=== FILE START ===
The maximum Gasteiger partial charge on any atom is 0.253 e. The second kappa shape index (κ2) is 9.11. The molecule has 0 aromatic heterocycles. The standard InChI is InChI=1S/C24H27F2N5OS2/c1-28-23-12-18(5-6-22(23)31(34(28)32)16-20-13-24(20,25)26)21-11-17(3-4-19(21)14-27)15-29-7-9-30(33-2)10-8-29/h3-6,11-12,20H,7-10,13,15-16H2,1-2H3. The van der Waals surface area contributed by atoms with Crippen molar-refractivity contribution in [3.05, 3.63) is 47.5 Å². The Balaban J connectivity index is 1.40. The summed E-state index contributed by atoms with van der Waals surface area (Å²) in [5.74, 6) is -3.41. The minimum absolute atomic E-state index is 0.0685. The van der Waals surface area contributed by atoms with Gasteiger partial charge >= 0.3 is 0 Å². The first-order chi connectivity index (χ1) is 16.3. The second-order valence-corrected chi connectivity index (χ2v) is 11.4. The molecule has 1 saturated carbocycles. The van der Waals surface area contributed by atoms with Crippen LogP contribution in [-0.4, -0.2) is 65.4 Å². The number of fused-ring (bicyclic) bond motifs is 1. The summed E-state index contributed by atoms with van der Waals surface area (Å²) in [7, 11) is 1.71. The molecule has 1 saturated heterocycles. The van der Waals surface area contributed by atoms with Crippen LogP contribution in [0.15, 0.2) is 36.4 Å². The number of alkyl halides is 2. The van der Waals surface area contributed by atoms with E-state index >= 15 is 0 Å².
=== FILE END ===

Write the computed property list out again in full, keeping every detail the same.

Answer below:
The maximum Gasteiger partial charge on any atom is 0.253 e. The second kappa shape index (κ2) is 9.11. The molecule has 0 aromatic heterocycles. The standard InChI is InChI=1S/C24H27F2N5OS2/c1-28-23-12-18(5-6-22(23)31(34(28)32)16-20-13-24(20,25)26)21-11-17(3-4-19(21)14-27)15-29-7-9-30(33-2)10-8-29/h3-6,11-12,20H,7-10,13,15-16H2,1-2H3. The van der Waals surface area contributed by atoms with Crippen molar-refractivity contribution in [3.05, 3.63) is 47.5 Å². The Balaban J connectivity index is 1.40. The summed E-state index contributed by atoms with van der Waals surface area (Å²) in [5.74, 6) is -3.41. The minimum absolute atomic E-state index is 0.0685. The van der Waals surface area contributed by atoms with Gasteiger partial charge >= 0.3 is 0 Å². The first-order chi connectivity index (χ1) is 16.3. The second-order valence-corrected chi connectivity index (χ2v) is 11.4. The molecule has 1 saturated carbocycles. The van der Waals surface area contributed by atoms with Crippen LogP contribution in [-0.4, -0.2) is 65.4 Å². The number of fused-ring (bicyclic) bond motifs is 1. The summed E-state index contributed by atoms with van der Waals surface area (Å²) in [7, 11) is 1.71. The molecule has 1 saturated heterocycles. The van der Waals surface area contributed by atoms with Crippen LogP contribution in [0.15, 0.2) is 36.4 Å². The number of alkyl halides is 2. The van der Waals surface area contributed by atoms with E-state index >= 15 is 0 Å².